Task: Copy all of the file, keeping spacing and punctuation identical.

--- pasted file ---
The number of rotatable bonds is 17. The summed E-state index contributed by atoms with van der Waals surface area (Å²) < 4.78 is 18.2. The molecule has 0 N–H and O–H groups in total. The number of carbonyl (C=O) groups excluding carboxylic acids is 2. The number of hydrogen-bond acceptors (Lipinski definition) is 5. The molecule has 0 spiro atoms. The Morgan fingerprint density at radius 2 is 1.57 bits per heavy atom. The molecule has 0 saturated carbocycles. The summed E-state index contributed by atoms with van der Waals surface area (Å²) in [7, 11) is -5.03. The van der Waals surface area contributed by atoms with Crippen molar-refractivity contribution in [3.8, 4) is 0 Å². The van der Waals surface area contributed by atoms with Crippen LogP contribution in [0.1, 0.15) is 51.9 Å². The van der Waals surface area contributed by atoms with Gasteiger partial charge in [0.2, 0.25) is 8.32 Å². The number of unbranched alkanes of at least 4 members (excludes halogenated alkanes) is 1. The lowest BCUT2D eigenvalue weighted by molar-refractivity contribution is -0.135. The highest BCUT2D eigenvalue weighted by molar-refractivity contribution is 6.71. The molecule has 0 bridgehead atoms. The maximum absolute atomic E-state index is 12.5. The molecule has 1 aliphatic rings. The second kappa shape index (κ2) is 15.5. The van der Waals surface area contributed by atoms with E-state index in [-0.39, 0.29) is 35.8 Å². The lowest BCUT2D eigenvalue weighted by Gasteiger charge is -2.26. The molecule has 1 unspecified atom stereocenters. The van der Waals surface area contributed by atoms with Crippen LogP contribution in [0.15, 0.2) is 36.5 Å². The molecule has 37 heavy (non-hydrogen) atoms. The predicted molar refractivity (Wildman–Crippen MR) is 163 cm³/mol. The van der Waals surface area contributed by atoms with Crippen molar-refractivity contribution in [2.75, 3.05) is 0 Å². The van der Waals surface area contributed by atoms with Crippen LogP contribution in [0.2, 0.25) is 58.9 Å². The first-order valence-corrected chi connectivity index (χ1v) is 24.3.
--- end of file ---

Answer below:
The number of rotatable bonds is 17. The summed E-state index contributed by atoms with van der Waals surface area (Å²) < 4.78 is 18.2. The molecule has 0 N–H and O–H groups in total. The number of carbonyl (C=O) groups excluding carboxylic acids is 2. The number of hydrogen-bond acceptors (Lipinski definition) is 5. The molecule has 0 spiro atoms. The Morgan fingerprint density at radius 2 is 1.57 bits per heavy atom. The molecule has 0 saturated carbocycles. The summed E-state index contributed by atoms with van der Waals surface area (Å²) in [7, 11) is -5.03. The van der Waals surface area contributed by atoms with Crippen molar-refractivity contribution in [3.8, 4) is 0 Å². The van der Waals surface area contributed by atoms with Crippen LogP contribution in [0.1, 0.15) is 51.9 Å². The van der Waals surface area contributed by atoms with Gasteiger partial charge in [0.2, 0.25) is 8.32 Å². The number of unbranched alkanes of at least 4 members (excludes halogenated alkanes) is 1. The lowest BCUT2D eigenvalue weighted by molar-refractivity contribution is -0.135. The highest BCUT2D eigenvalue weighted by molar-refractivity contribution is 6.71. The molecule has 0 bridgehead atoms. The maximum absolute atomic E-state index is 12.5. The molecule has 1 aliphatic rings. The second kappa shape index (κ2) is 15.5. The van der Waals surface area contributed by atoms with E-state index in [-0.39, 0.29) is 35.8 Å². The lowest BCUT2D eigenvalue weighted by Gasteiger charge is -2.26. The molecule has 1 unspecified atom stereocenters. The van der Waals surface area contributed by atoms with Crippen LogP contribution in [0.15, 0.2) is 36.5 Å². The molecule has 37 heavy (non-hydrogen) atoms. The predicted molar refractivity (Wildman–Crippen MR) is 163 cm³/mol. The van der Waals surface area contributed by atoms with Crippen molar-refractivity contribution in [2.75, 3.05) is 0 Å². The van der Waals surface area contributed by atoms with Crippen LogP contribution in [0.2, 0.25) is 58.9 Å². The first-order valence-corrected chi connectivity index (χ1v) is 24.3.